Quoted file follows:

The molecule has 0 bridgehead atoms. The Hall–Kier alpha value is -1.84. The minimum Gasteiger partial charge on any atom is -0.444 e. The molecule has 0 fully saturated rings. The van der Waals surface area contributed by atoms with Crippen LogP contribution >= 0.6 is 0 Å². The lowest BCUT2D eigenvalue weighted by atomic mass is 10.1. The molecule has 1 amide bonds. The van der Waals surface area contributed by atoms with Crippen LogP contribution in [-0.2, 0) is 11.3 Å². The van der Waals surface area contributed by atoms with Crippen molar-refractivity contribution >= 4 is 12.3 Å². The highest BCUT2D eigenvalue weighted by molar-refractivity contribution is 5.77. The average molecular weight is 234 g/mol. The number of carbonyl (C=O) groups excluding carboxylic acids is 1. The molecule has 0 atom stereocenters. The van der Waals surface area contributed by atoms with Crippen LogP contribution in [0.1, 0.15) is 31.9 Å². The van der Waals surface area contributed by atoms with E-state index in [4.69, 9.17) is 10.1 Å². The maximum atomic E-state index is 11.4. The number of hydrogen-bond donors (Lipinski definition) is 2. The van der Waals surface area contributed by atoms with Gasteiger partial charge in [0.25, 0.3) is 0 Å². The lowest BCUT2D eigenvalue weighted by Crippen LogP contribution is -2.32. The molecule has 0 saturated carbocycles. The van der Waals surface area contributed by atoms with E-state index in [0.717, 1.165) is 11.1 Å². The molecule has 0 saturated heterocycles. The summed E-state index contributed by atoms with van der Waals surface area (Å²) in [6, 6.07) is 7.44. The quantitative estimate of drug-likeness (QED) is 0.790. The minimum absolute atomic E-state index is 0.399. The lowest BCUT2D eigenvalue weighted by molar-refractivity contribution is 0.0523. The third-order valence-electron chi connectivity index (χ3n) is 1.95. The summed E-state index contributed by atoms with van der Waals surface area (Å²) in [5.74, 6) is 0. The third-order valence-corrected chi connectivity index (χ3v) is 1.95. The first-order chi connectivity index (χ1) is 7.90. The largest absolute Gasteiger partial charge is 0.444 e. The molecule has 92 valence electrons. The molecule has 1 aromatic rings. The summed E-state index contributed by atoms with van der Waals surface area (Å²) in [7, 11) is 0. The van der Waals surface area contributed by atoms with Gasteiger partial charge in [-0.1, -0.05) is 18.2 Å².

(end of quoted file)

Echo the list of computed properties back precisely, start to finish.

The molecule has 0 bridgehead atoms. The Hall–Kier alpha value is -1.84. The minimum Gasteiger partial charge on any atom is -0.444 e. The molecule has 0 fully saturated rings. The van der Waals surface area contributed by atoms with Crippen LogP contribution >= 0.6 is 0 Å². The lowest BCUT2D eigenvalue weighted by atomic mass is 10.1. The molecule has 1 amide bonds. The van der Waals surface area contributed by atoms with Crippen LogP contribution in [-0.2, 0) is 11.3 Å². The van der Waals surface area contributed by atoms with Crippen molar-refractivity contribution >= 4 is 12.3 Å². The highest BCUT2D eigenvalue weighted by molar-refractivity contribution is 5.77. The average molecular weight is 234 g/mol. The number of carbonyl (C=O) groups excluding carboxylic acids is 1. The molecule has 0 atom stereocenters. The van der Waals surface area contributed by atoms with Crippen LogP contribution in [0.1, 0.15) is 31.9 Å². The van der Waals surface area contributed by atoms with E-state index in [4.69, 9.17) is 10.1 Å². The maximum atomic E-state index is 11.4. The number of hydrogen-bond donors (Lipinski definition) is 2. The van der Waals surface area contributed by atoms with Gasteiger partial charge in [0.25, 0.3) is 0 Å². The lowest BCUT2D eigenvalue weighted by Crippen LogP contribution is -2.32. The molecule has 0 saturated carbocycles. The van der Waals surface area contributed by atoms with E-state index in [0.717, 1.165) is 11.1 Å². The molecule has 0 saturated heterocycles. The summed E-state index contributed by atoms with van der Waals surface area (Å²) in [6, 6.07) is 7.44. The quantitative estimate of drug-likeness (QED) is 0.790. The minimum absolute atomic E-state index is 0.399. The lowest BCUT2D eigenvalue weighted by molar-refractivity contribution is 0.0523. The third-order valence-electron chi connectivity index (χ3n) is 1.95. The summed E-state index contributed by atoms with van der Waals surface area (Å²) in [5.74, 6) is 0. The third-order valence-corrected chi connectivity index (χ3v) is 1.95. The first-order chi connectivity index (χ1) is 7.90. The largest absolute Gasteiger partial charge is 0.444 e. The molecule has 92 valence electrons. The molecule has 1 aromatic rings. The summed E-state index contributed by atoms with van der Waals surface area (Å²) in [7, 11) is 0. The van der Waals surface area contributed by atoms with Gasteiger partial charge in [-0.1, -0.05) is 18.2 Å².